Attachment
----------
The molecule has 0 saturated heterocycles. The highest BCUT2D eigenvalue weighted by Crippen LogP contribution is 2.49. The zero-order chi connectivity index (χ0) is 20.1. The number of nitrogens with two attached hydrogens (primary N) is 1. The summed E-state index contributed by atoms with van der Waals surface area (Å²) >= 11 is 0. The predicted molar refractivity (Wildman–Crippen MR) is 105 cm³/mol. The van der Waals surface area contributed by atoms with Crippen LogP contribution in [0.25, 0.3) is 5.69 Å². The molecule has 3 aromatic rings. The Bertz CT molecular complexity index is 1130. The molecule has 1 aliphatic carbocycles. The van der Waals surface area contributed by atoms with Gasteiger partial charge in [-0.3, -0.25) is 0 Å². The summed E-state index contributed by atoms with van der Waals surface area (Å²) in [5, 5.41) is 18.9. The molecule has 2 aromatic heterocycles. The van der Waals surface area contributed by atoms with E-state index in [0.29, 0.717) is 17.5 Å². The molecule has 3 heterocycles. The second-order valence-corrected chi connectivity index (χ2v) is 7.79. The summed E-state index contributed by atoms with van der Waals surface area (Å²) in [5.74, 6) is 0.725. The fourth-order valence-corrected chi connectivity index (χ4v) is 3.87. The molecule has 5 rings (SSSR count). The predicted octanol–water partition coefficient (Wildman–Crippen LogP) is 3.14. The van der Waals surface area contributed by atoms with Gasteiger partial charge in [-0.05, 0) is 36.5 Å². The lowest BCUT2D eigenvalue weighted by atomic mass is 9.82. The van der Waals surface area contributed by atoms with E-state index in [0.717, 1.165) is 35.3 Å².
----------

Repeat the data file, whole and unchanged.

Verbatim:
The molecule has 0 saturated heterocycles. The highest BCUT2D eigenvalue weighted by Crippen LogP contribution is 2.49. The zero-order chi connectivity index (χ0) is 20.1. The number of nitrogens with two attached hydrogens (primary N) is 1. The summed E-state index contributed by atoms with van der Waals surface area (Å²) >= 11 is 0. The predicted molar refractivity (Wildman–Crippen MR) is 105 cm³/mol. The van der Waals surface area contributed by atoms with Crippen LogP contribution in [0.25, 0.3) is 5.69 Å². The molecule has 3 aromatic rings. The Bertz CT molecular complexity index is 1130. The molecule has 1 aliphatic carbocycles. The van der Waals surface area contributed by atoms with Gasteiger partial charge in [-0.3, -0.25) is 0 Å². The summed E-state index contributed by atoms with van der Waals surface area (Å²) in [5, 5.41) is 18.9. The molecule has 2 aromatic heterocycles. The van der Waals surface area contributed by atoms with E-state index in [0.29, 0.717) is 17.5 Å². The molecule has 3 heterocycles. The second-order valence-corrected chi connectivity index (χ2v) is 7.79. The summed E-state index contributed by atoms with van der Waals surface area (Å²) in [5.74, 6) is 0.725. The fourth-order valence-corrected chi connectivity index (χ4v) is 3.87. The molecule has 5 rings (SSSR count). The predicted octanol–water partition coefficient (Wildman–Crippen LogP) is 3.14. The van der Waals surface area contributed by atoms with Gasteiger partial charge in [-0.05, 0) is 36.5 Å². The lowest BCUT2D eigenvalue weighted by atomic mass is 9.82. The van der Waals surface area contributed by atoms with E-state index in [0.717, 1.165) is 35.3 Å².